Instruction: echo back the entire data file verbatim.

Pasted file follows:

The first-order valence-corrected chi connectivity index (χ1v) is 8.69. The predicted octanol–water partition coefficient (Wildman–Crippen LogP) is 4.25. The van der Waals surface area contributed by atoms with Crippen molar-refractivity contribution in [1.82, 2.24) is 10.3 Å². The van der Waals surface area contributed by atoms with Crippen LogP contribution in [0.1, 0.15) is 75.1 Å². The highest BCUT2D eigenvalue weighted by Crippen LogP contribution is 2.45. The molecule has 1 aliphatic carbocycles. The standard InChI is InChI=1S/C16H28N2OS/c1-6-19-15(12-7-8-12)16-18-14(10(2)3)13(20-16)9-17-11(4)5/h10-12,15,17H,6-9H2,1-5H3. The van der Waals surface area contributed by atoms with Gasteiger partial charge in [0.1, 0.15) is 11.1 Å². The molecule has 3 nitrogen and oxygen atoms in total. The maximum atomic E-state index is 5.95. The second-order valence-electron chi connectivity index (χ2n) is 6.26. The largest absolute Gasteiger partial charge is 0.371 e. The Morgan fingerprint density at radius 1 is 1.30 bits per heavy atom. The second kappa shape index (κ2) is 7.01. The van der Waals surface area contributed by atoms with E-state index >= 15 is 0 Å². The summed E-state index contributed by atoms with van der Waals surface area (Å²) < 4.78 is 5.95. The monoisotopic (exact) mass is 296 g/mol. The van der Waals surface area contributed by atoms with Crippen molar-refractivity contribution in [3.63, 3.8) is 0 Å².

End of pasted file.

The first-order valence-corrected chi connectivity index (χ1v) is 8.69. The predicted octanol–water partition coefficient (Wildman–Crippen LogP) is 4.25. The van der Waals surface area contributed by atoms with Crippen molar-refractivity contribution in [1.82, 2.24) is 10.3 Å². The van der Waals surface area contributed by atoms with Crippen LogP contribution in [0.1, 0.15) is 75.1 Å². The highest BCUT2D eigenvalue weighted by Crippen LogP contribution is 2.45. The molecule has 1 aliphatic carbocycles. The standard InChI is InChI=1S/C16H28N2OS/c1-6-19-15(12-7-8-12)16-18-14(10(2)3)13(20-16)9-17-11(4)5/h10-12,15,17H,6-9H2,1-5H3. The van der Waals surface area contributed by atoms with Gasteiger partial charge in [0.1, 0.15) is 11.1 Å². The molecule has 3 nitrogen and oxygen atoms in total. The maximum atomic E-state index is 5.95. The second-order valence-electron chi connectivity index (χ2n) is 6.26. The largest absolute Gasteiger partial charge is 0.371 e. The Morgan fingerprint density at radius 1 is 1.30 bits per heavy atom. The second kappa shape index (κ2) is 7.01. The van der Waals surface area contributed by atoms with E-state index >= 15 is 0 Å². The summed E-state index contributed by atoms with van der Waals surface area (Å²) < 4.78 is 5.95. The monoisotopic (exact) mass is 296 g/mol. The van der Waals surface area contributed by atoms with Crippen molar-refractivity contribution in [3.63, 3.8) is 0 Å².